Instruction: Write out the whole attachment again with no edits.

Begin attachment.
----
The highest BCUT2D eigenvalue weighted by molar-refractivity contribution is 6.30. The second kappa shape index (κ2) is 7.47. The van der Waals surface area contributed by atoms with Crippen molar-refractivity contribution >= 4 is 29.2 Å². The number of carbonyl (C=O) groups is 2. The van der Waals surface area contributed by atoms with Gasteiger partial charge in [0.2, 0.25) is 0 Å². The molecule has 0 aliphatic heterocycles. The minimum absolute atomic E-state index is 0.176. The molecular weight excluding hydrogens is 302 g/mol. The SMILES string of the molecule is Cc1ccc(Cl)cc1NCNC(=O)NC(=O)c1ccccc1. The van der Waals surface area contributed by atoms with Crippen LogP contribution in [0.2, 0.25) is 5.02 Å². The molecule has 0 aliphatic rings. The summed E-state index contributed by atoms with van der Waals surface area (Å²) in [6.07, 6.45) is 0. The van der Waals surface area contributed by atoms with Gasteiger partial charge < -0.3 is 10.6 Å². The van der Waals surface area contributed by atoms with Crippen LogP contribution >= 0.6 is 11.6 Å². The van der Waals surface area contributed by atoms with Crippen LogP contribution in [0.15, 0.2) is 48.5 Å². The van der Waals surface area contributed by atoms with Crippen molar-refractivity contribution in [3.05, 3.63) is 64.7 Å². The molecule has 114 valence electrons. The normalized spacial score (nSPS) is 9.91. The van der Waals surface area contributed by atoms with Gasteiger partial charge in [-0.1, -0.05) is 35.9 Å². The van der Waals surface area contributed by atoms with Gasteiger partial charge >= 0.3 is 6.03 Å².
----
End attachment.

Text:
The highest BCUT2D eigenvalue weighted by molar-refractivity contribution is 6.30. The second kappa shape index (κ2) is 7.47. The van der Waals surface area contributed by atoms with Crippen molar-refractivity contribution >= 4 is 29.2 Å². The number of carbonyl (C=O) groups is 2. The van der Waals surface area contributed by atoms with Gasteiger partial charge in [0.2, 0.25) is 0 Å². The molecule has 0 aliphatic heterocycles. The minimum absolute atomic E-state index is 0.176. The molecular weight excluding hydrogens is 302 g/mol. The SMILES string of the molecule is Cc1ccc(Cl)cc1NCNC(=O)NC(=O)c1ccccc1. The van der Waals surface area contributed by atoms with Crippen LogP contribution in [0.2, 0.25) is 5.02 Å². The molecule has 0 aliphatic rings. The summed E-state index contributed by atoms with van der Waals surface area (Å²) in [6.07, 6.45) is 0. The van der Waals surface area contributed by atoms with Gasteiger partial charge < -0.3 is 10.6 Å². The van der Waals surface area contributed by atoms with Crippen LogP contribution >= 0.6 is 11.6 Å². The van der Waals surface area contributed by atoms with Crippen LogP contribution in [0.15, 0.2) is 48.5 Å². The van der Waals surface area contributed by atoms with Crippen molar-refractivity contribution in [3.05, 3.63) is 64.7 Å². The molecule has 114 valence electrons. The normalized spacial score (nSPS) is 9.91. The van der Waals surface area contributed by atoms with Gasteiger partial charge in [-0.1, -0.05) is 35.9 Å². The van der Waals surface area contributed by atoms with Gasteiger partial charge >= 0.3 is 6.03 Å².